I setup debian 9 for a friend of mine. Now I got the laptop back and no bootable media is found on start.

I booted from the usb drive I installed from using the live mode and followed these steps: https://wiki.debian.org/GrubEFIReinstall which led me to here: https://help.ubuntu.com/community/Grub2/Installing#via_ChRoot

When I execute 12 grub-install /dev/sdb I get

Installing for x86_64-efi platform.
error: cannot find EFI directory.

On sdb1 I got /EFI/debian/grubx64.efi On sdb2 I got /proc /sys /run etc.

I'm not sure if sdb1 is my boot-partition or not - I tried both skipping/executing 8 sudo mount /dev/sdXY /mnt/boot.

I used sdb2 for all other sdXY-commands.

When I execute 13 update-grub I get lots of mkdir: cannot create directory '/var/lib/os-prober/mount': No such file or directory.

How do I recreate the bootloader?

  • What is the output of lsblk? – fpmurphy Feb 19 at 1:56
  • loop0 -> 2G (live), sda (hdd)->sda1 931.5G , sdb (ssd, system)->sdb1 512M, sdb2 19.8G, sdb3 6.9G, sdb4 6.9G, sdb5 1.2G, sdb6 76.5G, sdc -> sdc1 (live) 2.2G, sdc2 416K – UNeverNo Feb 20 at 19:18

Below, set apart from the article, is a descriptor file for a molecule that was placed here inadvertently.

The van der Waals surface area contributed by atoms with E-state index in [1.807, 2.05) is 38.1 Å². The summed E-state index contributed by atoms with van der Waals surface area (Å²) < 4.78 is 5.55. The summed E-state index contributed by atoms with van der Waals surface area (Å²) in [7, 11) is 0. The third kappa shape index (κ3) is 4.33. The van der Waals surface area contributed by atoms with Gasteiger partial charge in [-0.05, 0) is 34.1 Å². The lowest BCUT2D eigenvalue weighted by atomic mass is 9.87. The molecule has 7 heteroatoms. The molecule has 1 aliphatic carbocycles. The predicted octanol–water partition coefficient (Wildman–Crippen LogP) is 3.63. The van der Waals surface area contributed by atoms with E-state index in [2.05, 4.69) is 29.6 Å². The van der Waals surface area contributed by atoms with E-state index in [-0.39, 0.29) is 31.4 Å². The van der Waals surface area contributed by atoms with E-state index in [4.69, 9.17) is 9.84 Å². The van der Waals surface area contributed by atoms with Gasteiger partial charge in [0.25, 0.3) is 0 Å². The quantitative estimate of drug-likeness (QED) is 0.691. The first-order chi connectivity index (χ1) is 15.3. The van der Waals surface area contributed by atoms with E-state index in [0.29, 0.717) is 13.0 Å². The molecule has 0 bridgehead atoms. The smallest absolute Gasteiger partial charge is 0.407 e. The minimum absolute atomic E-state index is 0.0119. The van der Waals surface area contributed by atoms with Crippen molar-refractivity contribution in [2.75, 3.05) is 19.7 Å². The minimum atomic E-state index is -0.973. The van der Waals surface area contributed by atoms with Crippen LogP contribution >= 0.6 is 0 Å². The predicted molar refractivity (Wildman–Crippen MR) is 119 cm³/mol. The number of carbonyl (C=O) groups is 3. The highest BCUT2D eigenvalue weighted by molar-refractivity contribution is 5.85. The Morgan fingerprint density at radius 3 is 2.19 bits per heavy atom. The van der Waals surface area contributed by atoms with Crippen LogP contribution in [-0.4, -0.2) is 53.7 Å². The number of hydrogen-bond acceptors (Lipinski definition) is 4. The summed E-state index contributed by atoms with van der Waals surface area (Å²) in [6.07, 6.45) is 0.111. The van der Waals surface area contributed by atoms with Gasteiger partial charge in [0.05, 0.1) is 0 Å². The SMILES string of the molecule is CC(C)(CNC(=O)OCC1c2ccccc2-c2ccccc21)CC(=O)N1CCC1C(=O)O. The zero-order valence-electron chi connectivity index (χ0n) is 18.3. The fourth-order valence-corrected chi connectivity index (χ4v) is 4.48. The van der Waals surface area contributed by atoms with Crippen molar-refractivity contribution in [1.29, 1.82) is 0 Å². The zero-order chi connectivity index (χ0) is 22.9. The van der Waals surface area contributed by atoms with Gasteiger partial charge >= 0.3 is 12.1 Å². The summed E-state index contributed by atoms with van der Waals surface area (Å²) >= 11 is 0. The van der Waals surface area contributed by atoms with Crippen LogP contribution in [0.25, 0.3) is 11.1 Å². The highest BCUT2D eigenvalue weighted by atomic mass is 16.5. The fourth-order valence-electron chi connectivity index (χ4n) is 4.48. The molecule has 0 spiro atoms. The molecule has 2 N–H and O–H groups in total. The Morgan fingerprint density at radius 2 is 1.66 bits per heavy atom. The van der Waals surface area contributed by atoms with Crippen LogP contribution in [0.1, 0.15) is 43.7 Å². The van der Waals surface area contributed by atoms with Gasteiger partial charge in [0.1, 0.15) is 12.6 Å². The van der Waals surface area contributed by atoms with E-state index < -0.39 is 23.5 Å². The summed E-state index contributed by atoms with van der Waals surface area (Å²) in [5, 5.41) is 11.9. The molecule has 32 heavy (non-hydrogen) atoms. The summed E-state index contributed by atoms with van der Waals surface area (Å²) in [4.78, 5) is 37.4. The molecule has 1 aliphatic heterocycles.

• sdb1 is probably the ESP (EFI System Partition). You can confirm by checking the partition GUID; it should be C12A7328-F81F-11D2-BA4B-00A0C93EC93B – fpmurphy Feb 21 at 0:37
  • Yes, it is the EFI-Partition. However I wasn't able to recreate it manually. Boot-repair with separate live-cd didn't work for me close all package managers - but I had none open, so I ended up using Rescatux: supergrubdisk.org – UNeverNo Feb 21 at 9:34

If sdb1 contains /EFI/debian/grubx64.efi, then that is very likely the EFI system partition, and Debian expects it to be already mounted at /boot/efi when things like update-grub are executed, so that the full path to the Debian bootloader would be /boot/efi/EFI/debian/grubx64.efi.

Depending on choices made at installation time, Debian can have both /boot and /boot/efi as separate filesystems at the same time. In that case, /boot/efi will contain just the <mountpoint>/EFI/debian/grubx64.efi, and /boot/grub (i.e. the <mountpoint>/grub directory on the boot filesystem) will contain grub.cfg, the x86_64-efi directory for GRUB modules, and other parts of GRUB.

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